As most of my colleagues know, I am a KDE fan. Â I love using Kubuntu, despite its lack of “official” attention from Canonical.
I’ve heard all this fuss about Unity and I’ve no real idea what it’s all about, so I thought I’d give it a try. Â Today will be my first full day of using it (and the last for 2 weeks since I am heading out on vacation) and I will attempt to write up my experiences. Â It’s a bit of a brain dump, but here follows day one!
My initial impression is that it looks pretty slick, but not as pretty as KDE4. Â I’m clicking around a bit to see what’s what and I’ve immediately noticed a few things that I will miss from KDE:
- There doesn’t seem to be a way to put widgets on theÂ panel – I want my CPU/MEM/SWAP meter! (Some time later I found “indicators” in the Software Centre, there’s a system load indicator, but after installing there’s no obvious way of using it)
- I am used to ctrl-F<N> to switch virtual desktops, I can’t see a way of emulating that. Â (Ok I found the setting an hour later, great)
I’m also not sure about the global menu thing, I’m finding it a lot more effort to mouse around to get to menus.
Right, so let’s try and configure things as I like them. Â First, I am a focus-follows-mouse junkie (I first used X Windows in the early 1990s with twm!) so let’s poke around in the settings. Â Hmmm, doesn’t seem like I can change that… Ok some quick Googling reveals I have to install a so-called compiz settings manager and run ccsm. Right, I can set it in there. Â That’s bizarre that I have to install something to edit more settings!
Now, focus-follows-mouse Â has also made the global menu even less desirable as it changes to whatever app I mouse through to get to it. Eugh. Â (I realise this is a concious design decision by the Unity team, rather than a shortcoming though – doesn’t mean I have to like it!)
Ok so I’ve had some more time to get used to the layout now. Â More thoughts:
- The icons on the left have some weird triangles on them, some solid some not. Â I’ve no idea what they mean, but I am sure I will find out at some point.
- It seems like I have to run an application before I can add it to the left panel as a quick launcher (by setting “Keep in Launcher”)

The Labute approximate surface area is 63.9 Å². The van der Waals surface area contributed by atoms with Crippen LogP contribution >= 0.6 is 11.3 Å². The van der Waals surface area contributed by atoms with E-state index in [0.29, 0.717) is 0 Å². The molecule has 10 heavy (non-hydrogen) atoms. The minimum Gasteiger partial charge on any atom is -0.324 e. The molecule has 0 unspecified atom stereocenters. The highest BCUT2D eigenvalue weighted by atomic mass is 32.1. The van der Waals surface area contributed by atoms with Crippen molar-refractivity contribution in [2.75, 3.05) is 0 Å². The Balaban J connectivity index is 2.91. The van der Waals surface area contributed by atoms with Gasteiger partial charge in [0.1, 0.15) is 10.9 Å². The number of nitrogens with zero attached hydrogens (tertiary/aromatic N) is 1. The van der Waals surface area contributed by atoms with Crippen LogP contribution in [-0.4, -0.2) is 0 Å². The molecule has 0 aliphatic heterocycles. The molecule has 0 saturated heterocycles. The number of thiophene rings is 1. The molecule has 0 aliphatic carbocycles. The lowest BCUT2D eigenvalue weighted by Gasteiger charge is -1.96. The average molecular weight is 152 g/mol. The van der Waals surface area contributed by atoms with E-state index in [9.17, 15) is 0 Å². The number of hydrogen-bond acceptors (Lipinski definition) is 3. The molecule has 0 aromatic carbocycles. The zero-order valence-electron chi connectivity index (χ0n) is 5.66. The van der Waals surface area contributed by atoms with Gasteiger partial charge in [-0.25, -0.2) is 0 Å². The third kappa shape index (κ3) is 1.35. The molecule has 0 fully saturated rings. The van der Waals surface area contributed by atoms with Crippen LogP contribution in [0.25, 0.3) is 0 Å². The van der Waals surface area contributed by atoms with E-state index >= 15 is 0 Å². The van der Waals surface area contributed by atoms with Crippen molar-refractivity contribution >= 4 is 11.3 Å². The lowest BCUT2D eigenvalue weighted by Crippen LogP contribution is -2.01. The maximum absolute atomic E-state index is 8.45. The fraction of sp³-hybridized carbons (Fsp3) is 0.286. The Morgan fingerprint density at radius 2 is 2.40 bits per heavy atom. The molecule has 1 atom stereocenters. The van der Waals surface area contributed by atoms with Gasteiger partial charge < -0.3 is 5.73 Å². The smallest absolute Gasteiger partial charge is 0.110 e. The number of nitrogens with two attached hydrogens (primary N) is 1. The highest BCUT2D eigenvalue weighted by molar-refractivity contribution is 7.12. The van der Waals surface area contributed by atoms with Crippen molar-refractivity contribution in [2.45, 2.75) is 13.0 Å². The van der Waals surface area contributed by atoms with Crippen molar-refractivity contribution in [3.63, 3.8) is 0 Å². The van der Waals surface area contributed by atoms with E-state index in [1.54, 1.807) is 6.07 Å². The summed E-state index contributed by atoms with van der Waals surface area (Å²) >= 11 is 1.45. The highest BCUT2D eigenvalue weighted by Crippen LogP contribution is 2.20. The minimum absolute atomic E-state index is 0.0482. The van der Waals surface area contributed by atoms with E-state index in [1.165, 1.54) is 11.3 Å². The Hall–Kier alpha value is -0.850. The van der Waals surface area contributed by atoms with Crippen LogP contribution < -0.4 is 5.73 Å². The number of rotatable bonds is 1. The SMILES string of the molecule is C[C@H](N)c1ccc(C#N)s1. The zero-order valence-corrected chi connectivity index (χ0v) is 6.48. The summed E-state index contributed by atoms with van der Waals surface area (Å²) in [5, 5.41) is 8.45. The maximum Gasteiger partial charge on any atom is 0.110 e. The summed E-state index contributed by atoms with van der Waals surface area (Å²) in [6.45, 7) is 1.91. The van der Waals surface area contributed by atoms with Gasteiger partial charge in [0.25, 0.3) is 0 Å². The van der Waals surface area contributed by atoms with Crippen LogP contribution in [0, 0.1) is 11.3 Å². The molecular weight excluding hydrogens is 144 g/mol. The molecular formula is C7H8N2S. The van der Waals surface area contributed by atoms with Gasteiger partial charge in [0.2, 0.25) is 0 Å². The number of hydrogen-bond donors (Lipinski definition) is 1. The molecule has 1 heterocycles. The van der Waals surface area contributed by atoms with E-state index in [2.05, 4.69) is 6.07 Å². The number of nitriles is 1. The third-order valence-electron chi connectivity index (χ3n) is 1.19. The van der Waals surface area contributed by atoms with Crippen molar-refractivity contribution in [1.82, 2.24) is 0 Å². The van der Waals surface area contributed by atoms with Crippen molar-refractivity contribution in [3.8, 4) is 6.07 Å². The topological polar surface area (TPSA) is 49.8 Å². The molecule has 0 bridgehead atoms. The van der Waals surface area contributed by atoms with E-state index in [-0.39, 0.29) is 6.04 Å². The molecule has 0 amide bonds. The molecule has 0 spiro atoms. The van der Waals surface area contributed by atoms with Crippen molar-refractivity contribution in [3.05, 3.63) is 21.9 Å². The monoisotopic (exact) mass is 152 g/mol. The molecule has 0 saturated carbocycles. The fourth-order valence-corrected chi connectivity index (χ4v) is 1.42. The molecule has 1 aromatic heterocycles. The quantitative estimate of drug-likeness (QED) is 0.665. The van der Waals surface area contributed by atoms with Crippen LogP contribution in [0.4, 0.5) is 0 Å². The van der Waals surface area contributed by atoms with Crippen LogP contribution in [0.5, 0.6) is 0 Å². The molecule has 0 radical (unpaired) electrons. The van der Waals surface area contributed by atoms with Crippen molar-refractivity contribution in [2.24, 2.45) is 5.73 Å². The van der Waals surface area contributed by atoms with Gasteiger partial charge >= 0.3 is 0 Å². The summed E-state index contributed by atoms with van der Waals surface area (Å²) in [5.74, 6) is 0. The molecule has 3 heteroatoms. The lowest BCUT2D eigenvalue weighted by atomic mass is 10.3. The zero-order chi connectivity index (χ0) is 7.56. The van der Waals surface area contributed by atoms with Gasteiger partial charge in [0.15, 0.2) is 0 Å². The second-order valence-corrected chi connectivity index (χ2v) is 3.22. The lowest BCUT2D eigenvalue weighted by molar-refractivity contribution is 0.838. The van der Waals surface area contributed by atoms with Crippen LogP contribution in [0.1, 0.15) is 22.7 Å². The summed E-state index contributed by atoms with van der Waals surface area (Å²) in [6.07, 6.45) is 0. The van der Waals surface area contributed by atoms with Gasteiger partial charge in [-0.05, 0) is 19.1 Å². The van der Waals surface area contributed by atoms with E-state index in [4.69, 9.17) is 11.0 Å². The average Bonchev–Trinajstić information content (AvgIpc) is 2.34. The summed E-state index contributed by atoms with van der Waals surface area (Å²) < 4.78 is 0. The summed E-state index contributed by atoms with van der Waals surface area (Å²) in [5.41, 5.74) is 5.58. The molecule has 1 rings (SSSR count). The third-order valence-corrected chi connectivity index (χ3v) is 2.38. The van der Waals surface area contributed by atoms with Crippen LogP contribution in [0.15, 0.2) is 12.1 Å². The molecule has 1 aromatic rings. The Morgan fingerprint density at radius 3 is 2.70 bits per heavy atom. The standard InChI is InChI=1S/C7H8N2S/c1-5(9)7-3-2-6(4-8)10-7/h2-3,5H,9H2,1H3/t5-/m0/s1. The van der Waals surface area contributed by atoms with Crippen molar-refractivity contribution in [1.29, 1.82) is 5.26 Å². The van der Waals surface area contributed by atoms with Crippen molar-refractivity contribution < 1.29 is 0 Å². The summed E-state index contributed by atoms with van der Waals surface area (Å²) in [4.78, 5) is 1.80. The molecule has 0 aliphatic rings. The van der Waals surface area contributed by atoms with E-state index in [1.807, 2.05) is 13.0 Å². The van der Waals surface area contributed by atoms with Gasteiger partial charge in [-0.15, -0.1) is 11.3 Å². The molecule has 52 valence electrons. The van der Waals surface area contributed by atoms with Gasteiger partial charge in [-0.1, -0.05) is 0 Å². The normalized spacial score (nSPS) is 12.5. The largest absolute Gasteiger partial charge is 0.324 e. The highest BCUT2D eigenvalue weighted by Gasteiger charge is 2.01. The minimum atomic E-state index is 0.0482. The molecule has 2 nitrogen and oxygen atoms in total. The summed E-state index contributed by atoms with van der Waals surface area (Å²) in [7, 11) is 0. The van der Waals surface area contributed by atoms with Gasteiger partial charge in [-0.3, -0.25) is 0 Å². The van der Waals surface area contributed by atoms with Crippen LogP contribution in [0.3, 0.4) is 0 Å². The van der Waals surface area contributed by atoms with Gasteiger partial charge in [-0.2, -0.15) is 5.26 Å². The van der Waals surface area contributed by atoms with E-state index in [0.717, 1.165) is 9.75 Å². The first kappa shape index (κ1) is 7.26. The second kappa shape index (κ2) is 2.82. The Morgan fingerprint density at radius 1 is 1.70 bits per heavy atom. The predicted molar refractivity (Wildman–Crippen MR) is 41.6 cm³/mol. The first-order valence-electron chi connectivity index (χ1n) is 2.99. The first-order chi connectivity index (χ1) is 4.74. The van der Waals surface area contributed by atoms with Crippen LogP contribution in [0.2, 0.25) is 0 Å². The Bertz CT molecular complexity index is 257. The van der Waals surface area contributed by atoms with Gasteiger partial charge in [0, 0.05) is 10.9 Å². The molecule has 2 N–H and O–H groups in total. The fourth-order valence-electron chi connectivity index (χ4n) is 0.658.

- The KDE file browser Dolphin is massively better than Nautilus (I’ll write more about that some other time)
- The mail indicator is a nice idea at the top right, but it wants to use Evolution. Â I don’t! How can I make it use kmail?
- Having a music player integrated into the volume indicator is a nice touch. I’d like to use Amarok though; it lists it but there’s no controls for it.
- Clicking on the time indicator shows a calendar, like KDE. Â I suspect I can’t use an arbitrary calendar app though, it seems tied to evolution.
- The logout button shows a load of seemingly arbitrary menu items. Odd.
As a KDE user I love krunner (a bit like Gnome-Do). So one my reactions is to hit alt-f2 when I want to run something. Â I see that it starts up a smiliar dialog as hitting the button at the top left. Â I started typing the name of the program I wanted to run, “kmail”, and it found it quickly. Â I hit “enter” to run it but nothing happened. Â I noticed that the kmail icon was not on the list of icons found any more! Â I then noticed that if I backspace my input one character, so it says “kmai”, then the kmail icon appears again. Â This must be a bug I guess.
I decided to have a play with the menu system a bit. Â It seems a bit more work to find stuff than simply mousing around the K menu but I’ll keep trying it out and see how I get on. Â My initial impression is that it needs some work though as it feels as though it’s trying to hide results for no reason until you click on “See N more results â†’”. Â I don’t understand why it doesn’t put a scroll bar up and show everything right away, I’m sure this would be quicker to navigate.
Dealing with windows:
- The window controls have moved to the opposite corner. Â Not a problem, but hard to get used to.
- alt-tab selects windows that are not on the current virtual desktop. Â This is *really* annoying 🙁
The final point to note today is that there appears to be no way to save my session and have it restored at login. Â This is a feature I rely on extremely heavily in KDE and I am really sad to see it not available in Unity.
I hope to write ongoing reports over the next week or so. Â I am actually away on holiday so it will be sporadic, but I’m sure I will find some moments.